Document Type

Capstone Experience

Graduation Date


Degree Name

Master of Public Health


Environmental, Agricultural & Occupational Health

First Committee Member

Dr. Chandran Achutan

Second Committee Member

Dr. Christopher Wichman

Third Committee Member

Ms. Nicole Caputo-Rennels


Children’s exposure to particulate matter (PM) is of great interest because it can cause adverse health effects, including asthma, and decreased lung function. The purpose of this study was to determine the levels of PM in low socio-economic status homes in Omaha, Nebraska. Between October 2018 and September 2019, we collected ambient air PM samples from 30 homes, of which 70% had at least one asthmatic child. Samples were collected at 2 feet and 4 feet to represent the breathing zones of toddlers and older children, respectively. We also asked the study participants questions related to indoor air quality (IAQ). Indoor PM levels ranged from 4.28 to 72.81 μg/m3. There was a significant association between IAQ and the furnace filter status (dirty or clean) (p = 0.023, OR = 7.5 [95% confidence interval: 1.40, 39.84]). We found that IAQ status suggests a significant association with the level of housekeeping (p = 0.05, OR = 4.76 [95% confidence interval: 0.95, 23.86]). Indoor PM levels varied significantly between 2 feet and 4 feet (p < 0.05). PM levels could differ substantially depending on the furnace filter’s status. In addition, exposure to PM can significantly depend on the child’s height.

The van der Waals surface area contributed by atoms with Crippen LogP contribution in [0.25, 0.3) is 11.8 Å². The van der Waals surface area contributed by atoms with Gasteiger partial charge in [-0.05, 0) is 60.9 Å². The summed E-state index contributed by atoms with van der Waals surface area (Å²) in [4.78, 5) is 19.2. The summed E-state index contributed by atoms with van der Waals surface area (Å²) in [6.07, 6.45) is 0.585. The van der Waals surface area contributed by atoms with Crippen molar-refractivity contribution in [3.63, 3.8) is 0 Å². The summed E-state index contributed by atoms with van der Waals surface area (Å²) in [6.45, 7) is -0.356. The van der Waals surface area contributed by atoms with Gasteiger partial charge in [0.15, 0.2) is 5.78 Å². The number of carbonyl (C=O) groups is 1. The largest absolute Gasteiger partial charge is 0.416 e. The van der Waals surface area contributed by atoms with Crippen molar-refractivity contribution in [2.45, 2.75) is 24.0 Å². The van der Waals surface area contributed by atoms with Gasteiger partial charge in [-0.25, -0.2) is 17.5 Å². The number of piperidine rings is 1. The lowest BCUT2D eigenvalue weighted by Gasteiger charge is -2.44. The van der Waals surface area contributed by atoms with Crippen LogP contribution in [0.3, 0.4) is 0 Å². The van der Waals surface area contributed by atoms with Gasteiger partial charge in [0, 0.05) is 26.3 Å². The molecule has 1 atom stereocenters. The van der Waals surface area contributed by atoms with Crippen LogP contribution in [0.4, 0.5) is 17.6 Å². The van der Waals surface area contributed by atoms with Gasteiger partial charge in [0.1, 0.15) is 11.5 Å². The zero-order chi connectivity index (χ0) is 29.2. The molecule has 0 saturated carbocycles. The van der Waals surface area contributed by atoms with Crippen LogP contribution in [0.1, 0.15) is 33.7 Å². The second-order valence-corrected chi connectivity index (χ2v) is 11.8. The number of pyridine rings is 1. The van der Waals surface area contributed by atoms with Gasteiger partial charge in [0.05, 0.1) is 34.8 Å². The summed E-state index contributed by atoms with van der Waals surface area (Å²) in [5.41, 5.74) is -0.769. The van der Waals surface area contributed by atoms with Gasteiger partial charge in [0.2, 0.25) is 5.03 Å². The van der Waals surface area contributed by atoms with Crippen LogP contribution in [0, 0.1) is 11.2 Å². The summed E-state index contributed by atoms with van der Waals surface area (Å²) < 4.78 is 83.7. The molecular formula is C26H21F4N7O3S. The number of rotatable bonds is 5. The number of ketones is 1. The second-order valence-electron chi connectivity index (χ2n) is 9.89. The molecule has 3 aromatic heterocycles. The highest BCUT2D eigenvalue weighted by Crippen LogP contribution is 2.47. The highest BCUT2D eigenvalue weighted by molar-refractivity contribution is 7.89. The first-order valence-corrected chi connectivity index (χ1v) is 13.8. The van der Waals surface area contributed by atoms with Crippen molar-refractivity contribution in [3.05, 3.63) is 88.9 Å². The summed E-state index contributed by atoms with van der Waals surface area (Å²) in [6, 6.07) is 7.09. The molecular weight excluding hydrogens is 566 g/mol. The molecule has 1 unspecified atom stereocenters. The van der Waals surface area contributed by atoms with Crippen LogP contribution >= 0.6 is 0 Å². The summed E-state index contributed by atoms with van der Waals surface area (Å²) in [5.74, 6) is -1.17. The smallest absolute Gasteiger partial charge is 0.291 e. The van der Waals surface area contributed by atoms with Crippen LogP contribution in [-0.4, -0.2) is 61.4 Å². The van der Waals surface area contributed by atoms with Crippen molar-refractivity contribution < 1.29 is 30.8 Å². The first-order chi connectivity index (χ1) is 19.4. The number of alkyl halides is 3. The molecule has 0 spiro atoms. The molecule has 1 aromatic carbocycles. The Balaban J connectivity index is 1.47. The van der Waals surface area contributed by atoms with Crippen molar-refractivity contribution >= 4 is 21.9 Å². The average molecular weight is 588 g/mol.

Included in

Public Health Commons